Profanity and pop music go hand in hand these days.
A few months ago in this space, I wrote a column about the cultural phenom Lady Gaga that ended with my politely telling her to save her money. That's because the treacherous world of popular culture is not usually a long-term proposition.
The cult of celebrity has reached a new low. No, I'm not talking about Kim Kardashian making millions from her wedding and then dumping the groom less than three months later. We could have predicted that.
The first in the nation caucuses in my state are a little more than 60 days away, soon to be followed by crucial early primaries in New Hampshire and South Carolina.
"The Ides of March," the slick new movie with George Clooney as an unethical presidential candidate, is a morality tale for our time.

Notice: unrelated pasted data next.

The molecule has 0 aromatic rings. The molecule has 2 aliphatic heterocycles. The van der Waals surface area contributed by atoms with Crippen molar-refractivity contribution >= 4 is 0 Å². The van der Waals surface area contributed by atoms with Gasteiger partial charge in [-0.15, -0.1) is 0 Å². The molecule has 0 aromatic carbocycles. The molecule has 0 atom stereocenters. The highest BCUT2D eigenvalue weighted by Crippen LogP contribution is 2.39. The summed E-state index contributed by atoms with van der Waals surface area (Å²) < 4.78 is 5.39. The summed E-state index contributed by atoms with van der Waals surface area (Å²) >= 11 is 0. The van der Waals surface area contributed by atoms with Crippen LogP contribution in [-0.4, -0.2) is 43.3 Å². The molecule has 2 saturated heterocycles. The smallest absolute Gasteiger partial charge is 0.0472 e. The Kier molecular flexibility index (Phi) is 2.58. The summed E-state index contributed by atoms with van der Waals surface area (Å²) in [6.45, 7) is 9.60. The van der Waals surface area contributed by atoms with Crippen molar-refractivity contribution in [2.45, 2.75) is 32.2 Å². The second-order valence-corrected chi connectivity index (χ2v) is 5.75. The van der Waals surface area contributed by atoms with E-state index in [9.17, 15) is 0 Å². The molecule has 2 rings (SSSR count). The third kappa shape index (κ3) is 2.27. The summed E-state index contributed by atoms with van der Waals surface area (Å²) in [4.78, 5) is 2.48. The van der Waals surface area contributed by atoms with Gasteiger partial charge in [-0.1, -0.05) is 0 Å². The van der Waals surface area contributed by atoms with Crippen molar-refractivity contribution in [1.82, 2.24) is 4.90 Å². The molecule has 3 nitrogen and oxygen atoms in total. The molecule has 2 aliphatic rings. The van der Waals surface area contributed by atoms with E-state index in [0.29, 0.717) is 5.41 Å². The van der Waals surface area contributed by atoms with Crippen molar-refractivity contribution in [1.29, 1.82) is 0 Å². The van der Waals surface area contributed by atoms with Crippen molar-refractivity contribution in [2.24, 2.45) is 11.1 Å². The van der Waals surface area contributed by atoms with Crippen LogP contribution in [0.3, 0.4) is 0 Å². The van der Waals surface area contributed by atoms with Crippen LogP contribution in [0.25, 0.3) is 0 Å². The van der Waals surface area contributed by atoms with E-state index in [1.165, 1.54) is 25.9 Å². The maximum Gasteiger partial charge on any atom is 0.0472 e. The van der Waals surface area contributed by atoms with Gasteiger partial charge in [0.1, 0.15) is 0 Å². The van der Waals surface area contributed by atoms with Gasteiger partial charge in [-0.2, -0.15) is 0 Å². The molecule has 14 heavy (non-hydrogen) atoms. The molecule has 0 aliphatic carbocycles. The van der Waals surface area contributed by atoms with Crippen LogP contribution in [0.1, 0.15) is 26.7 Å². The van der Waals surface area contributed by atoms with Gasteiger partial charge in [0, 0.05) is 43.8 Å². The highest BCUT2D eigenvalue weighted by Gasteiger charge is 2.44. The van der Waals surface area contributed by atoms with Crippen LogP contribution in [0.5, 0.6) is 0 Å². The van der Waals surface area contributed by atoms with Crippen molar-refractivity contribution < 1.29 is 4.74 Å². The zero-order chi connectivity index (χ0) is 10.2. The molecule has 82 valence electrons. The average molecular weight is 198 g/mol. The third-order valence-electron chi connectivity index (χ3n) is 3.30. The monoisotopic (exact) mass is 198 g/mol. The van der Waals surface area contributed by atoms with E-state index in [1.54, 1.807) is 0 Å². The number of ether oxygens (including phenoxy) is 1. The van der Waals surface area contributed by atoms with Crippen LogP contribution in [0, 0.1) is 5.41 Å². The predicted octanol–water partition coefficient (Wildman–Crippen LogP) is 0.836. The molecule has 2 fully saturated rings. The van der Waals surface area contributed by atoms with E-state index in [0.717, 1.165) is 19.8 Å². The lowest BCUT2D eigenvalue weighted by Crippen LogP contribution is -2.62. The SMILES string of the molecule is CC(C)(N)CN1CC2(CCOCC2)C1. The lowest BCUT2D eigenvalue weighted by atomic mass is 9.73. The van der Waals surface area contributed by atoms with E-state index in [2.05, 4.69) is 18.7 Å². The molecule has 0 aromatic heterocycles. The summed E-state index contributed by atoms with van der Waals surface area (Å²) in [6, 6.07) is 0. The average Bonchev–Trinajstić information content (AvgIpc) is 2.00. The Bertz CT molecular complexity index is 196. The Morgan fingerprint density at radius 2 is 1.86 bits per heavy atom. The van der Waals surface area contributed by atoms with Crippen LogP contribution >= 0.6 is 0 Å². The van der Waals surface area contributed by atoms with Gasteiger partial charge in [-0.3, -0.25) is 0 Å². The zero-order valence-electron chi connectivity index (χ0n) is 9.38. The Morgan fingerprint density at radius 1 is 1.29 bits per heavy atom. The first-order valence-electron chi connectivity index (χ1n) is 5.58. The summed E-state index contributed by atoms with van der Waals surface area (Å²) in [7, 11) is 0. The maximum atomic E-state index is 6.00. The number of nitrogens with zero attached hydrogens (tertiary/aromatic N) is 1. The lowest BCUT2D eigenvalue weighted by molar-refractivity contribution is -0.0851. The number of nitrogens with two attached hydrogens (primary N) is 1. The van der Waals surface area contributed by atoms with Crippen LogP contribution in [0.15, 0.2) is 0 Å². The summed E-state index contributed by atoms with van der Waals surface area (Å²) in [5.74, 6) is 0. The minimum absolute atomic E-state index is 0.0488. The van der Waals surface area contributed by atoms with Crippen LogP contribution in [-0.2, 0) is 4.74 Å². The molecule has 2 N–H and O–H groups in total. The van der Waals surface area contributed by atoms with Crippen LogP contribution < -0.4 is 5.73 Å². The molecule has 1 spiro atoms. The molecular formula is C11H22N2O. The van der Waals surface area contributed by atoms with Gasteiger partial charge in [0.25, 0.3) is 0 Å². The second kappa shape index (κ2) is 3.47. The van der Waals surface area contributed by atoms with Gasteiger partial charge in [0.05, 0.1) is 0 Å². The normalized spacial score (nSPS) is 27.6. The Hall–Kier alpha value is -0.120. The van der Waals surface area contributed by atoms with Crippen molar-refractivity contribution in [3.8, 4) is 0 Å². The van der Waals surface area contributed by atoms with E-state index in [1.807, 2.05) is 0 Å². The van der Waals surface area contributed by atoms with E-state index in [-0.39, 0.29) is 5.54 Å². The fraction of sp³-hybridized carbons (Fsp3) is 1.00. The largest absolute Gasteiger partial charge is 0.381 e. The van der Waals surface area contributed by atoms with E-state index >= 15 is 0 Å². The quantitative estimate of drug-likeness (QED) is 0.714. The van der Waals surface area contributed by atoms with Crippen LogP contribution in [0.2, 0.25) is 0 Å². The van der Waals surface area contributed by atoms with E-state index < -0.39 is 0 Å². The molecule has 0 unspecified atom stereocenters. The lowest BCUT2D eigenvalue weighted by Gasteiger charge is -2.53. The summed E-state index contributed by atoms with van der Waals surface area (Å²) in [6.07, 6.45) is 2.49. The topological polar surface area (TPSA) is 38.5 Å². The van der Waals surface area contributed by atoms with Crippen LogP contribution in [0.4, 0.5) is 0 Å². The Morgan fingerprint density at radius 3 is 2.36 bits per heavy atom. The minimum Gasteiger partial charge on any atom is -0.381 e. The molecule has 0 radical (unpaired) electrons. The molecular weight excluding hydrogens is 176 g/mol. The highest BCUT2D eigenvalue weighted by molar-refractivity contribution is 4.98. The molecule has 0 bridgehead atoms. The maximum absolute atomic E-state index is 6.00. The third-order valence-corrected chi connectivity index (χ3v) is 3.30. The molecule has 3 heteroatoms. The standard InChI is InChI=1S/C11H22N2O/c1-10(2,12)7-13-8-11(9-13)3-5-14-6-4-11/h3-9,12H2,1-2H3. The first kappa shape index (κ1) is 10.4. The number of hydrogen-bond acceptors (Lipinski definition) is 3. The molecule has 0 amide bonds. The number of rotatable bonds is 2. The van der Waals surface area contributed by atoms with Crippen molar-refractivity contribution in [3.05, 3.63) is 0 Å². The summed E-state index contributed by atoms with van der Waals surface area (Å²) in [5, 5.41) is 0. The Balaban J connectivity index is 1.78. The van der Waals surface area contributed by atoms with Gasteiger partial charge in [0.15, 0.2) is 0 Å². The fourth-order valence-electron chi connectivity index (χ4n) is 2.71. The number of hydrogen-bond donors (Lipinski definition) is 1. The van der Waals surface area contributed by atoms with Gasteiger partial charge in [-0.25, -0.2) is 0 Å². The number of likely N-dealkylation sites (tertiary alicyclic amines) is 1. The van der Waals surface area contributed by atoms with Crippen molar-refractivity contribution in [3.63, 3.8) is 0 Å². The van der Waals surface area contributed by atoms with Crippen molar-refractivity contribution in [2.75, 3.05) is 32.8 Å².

While MTV is notorious for pushing the envelope of good taste and decency in its program selection, few of its shows are as controversial as Jersey Shore. Ever since television viewers first encountered Snooki, The Situation and other cast members of the now-infamous show named after their home state, there’s been no lack of the kind of debauchery that’s become the hallmark of all MTV fare.
The deaths of al-Awlaki and Khan and the impact they will have on AQAP’s outreach efforts provide an opportunity to consider the importance of individuals — and their personal skill sets — to militant organizations, especially organizations seeking to conduct transnational media and ideological operations.
What's happening at the University of Arkansas is part of a national trend to dumb down the curriculum.
And apparently, so does Bob Beckel.
This week, the ubiquitously absurd Lady Gaga appeared at the MTV Video Music Awards. Well, actually, she didn't appear -- her alter ego, Jo Calderone, did.